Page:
Skins series 6 episode 2: Rich review

Caroline finds much to admire in episode 2 of this series of Skins, which is finally starting to look and feel like the show it once was...


This review contains spoilers.

6.2 Rich

I’ve been critical of Skins since the beginning of this series (granted, it’s only episode two), and that’s mainly because the show had for a long time failed to look, sound or smell like the show I started watching back in 2007. I hadn’t bonded with this new bunch of Roundview students like I had with Sid, Cassie, Cook or Katie, and that was a huge problem for my enjoyment.

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Well, now I can say that series six, episode two has given me that same elusive feeling classic Skins had offered me before, and I will count this story as one of my favourites.

After last week’s unfortunate car accident, Rich is trying to break through the cast iron barriers around Grace, set up by Mr. Blood. It helps that we already believe in Rich’s love for Grace, and his desire to see her doesn’t have to be justified.

Alexander Arnold is brilliant throughout, selling every self-obsessed rant and desperate action into something we can all relate to and sympathise with. I’d never felt like we’d gotten to know Rich before this week, as his episode last series was a study of ‘metal kids’ in general before it was a peek into his particular mind. Here he became a fully rounded character, crippling flaws and all. His relationship with Grace was one of my favourite things of last year, and it’s understandably at the forefront of this episode too.

But his chemistry with Will Merrick is what really makes the hour worth watching. Rich and Alo had a nice bromance brewing last year, and writer Daniel Lovett, who also scripted last year’s Alo, has here created an effective portrait of two best friends overcoming the obstacles of puberty. It’s not a new concept for two male friends to be fighting over the problems that adolescence has brought into their paths, but here it’s done with an honesty and innocence past friendships on the show hadn’t demonstrated.

Tony and Sid always had an underlying aura of disdain and resentment; Cook and Freddie a homoerotic tension that manifested itself in their mutual attraction to Effy. Rich and Alo’s scenes this week feel more true to life than any shared by the show’s previous depictions of male friendship, and their exchanges give the episode a sweetness and honesty only underlined by Rich’s parallel longing for girlfriend Grace.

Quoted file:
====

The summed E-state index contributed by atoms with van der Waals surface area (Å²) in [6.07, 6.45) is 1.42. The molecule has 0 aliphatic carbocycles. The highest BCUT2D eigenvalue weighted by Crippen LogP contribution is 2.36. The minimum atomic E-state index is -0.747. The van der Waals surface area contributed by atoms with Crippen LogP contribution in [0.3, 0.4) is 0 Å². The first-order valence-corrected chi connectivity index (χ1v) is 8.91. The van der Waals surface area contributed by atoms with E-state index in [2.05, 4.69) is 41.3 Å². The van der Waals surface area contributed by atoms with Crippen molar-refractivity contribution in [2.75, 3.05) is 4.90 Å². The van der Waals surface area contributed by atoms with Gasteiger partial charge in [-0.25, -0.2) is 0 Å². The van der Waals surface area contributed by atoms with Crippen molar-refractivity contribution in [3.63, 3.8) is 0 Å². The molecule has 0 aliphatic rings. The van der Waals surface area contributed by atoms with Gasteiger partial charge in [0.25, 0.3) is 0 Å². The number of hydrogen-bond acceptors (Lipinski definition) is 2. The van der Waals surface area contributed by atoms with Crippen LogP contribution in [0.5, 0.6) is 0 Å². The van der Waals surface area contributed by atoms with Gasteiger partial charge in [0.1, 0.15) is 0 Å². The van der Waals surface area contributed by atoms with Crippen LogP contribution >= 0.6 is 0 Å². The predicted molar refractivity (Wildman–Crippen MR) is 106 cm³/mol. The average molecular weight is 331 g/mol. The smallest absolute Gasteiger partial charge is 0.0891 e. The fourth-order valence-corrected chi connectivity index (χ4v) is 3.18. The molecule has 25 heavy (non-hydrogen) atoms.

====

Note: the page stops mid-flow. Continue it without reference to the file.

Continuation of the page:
Admittedly, not a lot happens in the episode, as Rich ends up in an even worse position than when he started. Nonetheless, Rich has all the ingredients that make up a great Skins episode: crazy house parties, a brilliant turn from the adult supporting cast (Chris Addison is magnificent as Blood), laugh-out-loud humour, friendships torn apart, heartbreaking romance, surrealism, and outlandish plot complications. In short, this is an episode of Skins, and I hadn’t felt that way after watching for a long time.

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Despite some distressing stuff towards the end of the episode, the show has also never been funnier. Alo’s description of Mini as “a padding pool that got punctured”; the boys’ band mate offering their  pitiful wrestling match as “sheen of respectability” with a drum beat; Rich’s mum taking Take a Break‘s ‘guide to teenage suicide’ to heart; or Rich’s reaction to a girl crying in front of him (“can we get some biscuits over here”). There are plenty of laughs here to break up the impending doom, and the mixture of light and dark works beautifully.

And, while the final revelation of the episode has been done many times before, and doesn’t come as much of a shock when it arrives, the episode has afforded enough slack by this point that we have no choice to buy into its central conceit. The performances here are honest and endearing, and we can only hope that next week’s fallout can offer the same joys as Rich managed to.

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